The Roosevelt University campus in Schaumburg has renewed its Level I Accreditation through the ArbNet Arboretum Accreditation Program and The Morton Arboretum. With 49 identified species of trees, the arboretum preserves Schaumburg’s biodiversity and creates a welcoming green space for the campus community.
As part of Roosevelt’s ongoing commitment to sustainability, the hundreds of trees on campus help reduce air and noise pollution from the surrounding Chicago suburbs. The 27-acre campus also acts as a wildlife refuge for animals displaced by office buildings and shopping malls along the bustling business corridor.
“Even a relatively small parcel of land can support many species of plants, animals and fungi,” said assistant biology professor Emily Dangremond. “By creating a wildlife habitat, we are reducing the impact of our buildings and campus on other species with whom we share the planet.”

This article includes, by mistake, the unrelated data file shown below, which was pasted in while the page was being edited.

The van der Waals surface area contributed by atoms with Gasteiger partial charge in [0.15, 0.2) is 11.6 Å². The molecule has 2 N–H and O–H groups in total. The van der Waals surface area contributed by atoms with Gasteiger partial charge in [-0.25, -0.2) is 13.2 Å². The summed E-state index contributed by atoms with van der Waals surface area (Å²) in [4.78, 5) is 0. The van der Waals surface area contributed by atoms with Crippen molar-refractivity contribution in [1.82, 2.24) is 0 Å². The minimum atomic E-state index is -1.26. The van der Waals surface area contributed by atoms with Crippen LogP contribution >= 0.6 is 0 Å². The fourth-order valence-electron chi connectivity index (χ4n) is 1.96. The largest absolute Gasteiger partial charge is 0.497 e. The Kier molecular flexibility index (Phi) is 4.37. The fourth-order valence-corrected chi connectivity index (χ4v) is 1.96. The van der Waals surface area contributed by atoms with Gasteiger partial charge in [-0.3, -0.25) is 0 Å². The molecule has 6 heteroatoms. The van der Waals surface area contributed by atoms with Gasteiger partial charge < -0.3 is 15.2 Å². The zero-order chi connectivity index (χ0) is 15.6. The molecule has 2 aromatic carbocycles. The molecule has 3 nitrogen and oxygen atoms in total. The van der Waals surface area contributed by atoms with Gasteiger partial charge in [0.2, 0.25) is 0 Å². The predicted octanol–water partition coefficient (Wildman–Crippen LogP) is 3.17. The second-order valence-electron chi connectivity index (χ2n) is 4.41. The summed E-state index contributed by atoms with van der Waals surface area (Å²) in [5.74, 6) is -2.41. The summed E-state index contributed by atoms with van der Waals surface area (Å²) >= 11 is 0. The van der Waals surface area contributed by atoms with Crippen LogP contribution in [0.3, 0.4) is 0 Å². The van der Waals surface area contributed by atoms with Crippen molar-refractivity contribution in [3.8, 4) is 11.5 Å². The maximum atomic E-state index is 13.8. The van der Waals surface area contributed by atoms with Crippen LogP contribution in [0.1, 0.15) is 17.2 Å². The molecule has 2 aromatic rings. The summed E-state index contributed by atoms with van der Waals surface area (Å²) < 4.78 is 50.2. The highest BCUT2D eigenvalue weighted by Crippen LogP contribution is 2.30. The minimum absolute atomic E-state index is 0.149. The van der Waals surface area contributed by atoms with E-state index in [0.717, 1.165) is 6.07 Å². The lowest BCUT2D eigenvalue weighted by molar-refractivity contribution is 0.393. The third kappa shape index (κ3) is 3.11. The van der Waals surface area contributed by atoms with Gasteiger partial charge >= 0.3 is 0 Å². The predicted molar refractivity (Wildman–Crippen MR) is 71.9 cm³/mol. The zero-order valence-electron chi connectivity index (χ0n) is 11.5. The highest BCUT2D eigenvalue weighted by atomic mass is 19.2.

Dangremond’s biology students have embraced the on-campus arboretum as a learning opportunity. During their studies of population and community ecology, her classes have counted the number of oak trees in different stages of growth. With its hiking trails and community garden, the campus also provides a green space to relax and enjoy nature.
The Schaumburg Campus first achieved arboretum accreditation in 2014. Roosevelt’s physical resources team and sustainability studies students inventoried more than 500 trees to design a maintenance plan for the urban forest.
The ArbNet Arboretum Accreditation Program, sponsored and coordinated by The Morton Arboretum in Lisle, Illinois, is the only global initiative to officially recognize arboreta based on a set of professional standards. The program offers four levels of accreditation, recognizing arboreta of various degrees of development, capacity and professionalism.
Roosevelt has previously been recognized as a wildlife habitat by the National Wildlife Federation and a Tree Campus USA by the Arbor Day Foundation.